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MTG Arena’s problems go way beyond a shoddy economy

MTG Arena has made Magic: The Gathering more accessible and popular than ever before. So why is improving the game not a higher priority?

Magic the Gathering Arena problems economy and features- a green troll holding a staff.

In many ways, the fact that MTG Arena exists is a great thing for Magic: The Gathering. On the face of it, it’s an excellent system for playing digital Magic, more streamlined, more accessible and far, far prettier (and therefore more enticing) than Magic Online.

Thanks to MTG Arena, it’s never been easier for a person to go from never having heard of Magic: The Gathering to playing their first match. You don’t even have to buy a deck or, heck, even find another player now. You can just download the client, and, after a brief tutorial that gives you the gist of how to play MTG, you’re able to jump into a game with one of the free basic starter decks.

As far as we know, MTG Arena has been hugely successful for Wizards of the Coast. We may not have exact figures, but Hasbro CEO Brian Goldner reported the game’s “strongest period since launch” a few months after the outset of the pandemic, and said that its March 2021 mobile launch “exceeded all expectations”. It seems fair to assume that Arena is still doing the numbers, even if it was a tabletop resurgence that made 2021 Magic: The Gathering’s best year ever.

So with all that being said, given MTG Arena’s unparalleled potential to get new players on board, and its financial success, why does MTG Arena feel so lacklustre? Why is it so riddled with problems? And why isn’t more being done to expand its array of features?

Magic the Gathering Arena problems economy and features - a gathering of planeswalkers

Now, I don’t want to focus here on Arena’s troubling economy. This is an issue worthy of dissection, especially after the MTG Arena economy stream in March made it pretty clear that things were not going to improve any time soon. But any free to play title is always going to be making some compromises between giving its players a good time and getting them to cough up cash. So to head off any ‘Wizards has to make money’ arguments, I want to turn my focus elsewhere.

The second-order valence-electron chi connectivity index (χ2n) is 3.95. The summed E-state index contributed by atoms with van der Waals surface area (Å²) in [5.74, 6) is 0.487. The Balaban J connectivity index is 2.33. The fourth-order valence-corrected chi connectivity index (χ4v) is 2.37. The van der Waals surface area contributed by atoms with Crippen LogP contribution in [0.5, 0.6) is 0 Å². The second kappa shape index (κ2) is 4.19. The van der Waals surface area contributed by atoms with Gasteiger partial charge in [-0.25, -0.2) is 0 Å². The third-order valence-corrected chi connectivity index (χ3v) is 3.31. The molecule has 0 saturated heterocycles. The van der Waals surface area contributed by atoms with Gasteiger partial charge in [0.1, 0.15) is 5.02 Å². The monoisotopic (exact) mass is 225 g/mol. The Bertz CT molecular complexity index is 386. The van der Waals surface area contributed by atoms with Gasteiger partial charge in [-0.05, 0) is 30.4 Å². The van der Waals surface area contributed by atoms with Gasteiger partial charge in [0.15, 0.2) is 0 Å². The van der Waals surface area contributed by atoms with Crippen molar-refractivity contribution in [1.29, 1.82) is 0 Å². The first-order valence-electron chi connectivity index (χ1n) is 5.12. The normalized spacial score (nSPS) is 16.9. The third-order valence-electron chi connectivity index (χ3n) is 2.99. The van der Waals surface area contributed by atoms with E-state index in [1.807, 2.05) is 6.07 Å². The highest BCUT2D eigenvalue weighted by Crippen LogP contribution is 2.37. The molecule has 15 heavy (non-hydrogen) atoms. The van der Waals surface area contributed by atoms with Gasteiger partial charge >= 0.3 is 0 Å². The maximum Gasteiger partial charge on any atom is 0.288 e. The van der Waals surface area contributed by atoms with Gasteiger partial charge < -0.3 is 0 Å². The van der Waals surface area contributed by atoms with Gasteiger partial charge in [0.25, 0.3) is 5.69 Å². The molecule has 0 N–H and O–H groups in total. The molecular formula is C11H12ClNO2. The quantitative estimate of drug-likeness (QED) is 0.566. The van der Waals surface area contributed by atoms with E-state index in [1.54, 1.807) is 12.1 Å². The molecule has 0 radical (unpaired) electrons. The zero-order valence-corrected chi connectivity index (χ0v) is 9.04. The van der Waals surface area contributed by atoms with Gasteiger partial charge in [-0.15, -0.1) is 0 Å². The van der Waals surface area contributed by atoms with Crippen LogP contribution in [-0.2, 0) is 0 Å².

Instead, I’m wondering about the missing features and quality of life issues that MTG Arena is filled with – problems and gaps that are unequivocally negative, and which it seems to me there’s no obvious excuse for.

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When Wizards announced it was fixing a recent bug, which made deck building an absolute pain for me, as cards seemed to swap to their rebalanced Historic iterations at random, causing decks to become invalid for no reason, my first instinct was one of elation. Finally! That was so annoying. But after a moment’s reflection, I saw this for the pretty sad state of affairs that it is. I shouldn’t be punching the air when Wizards announces it’s removing a nuisance that plagued me for several months; that should be the norm. In fact, it should have happened sooner.

Magic the Gathering Arena problems economy and features - an ornate gargoyle construct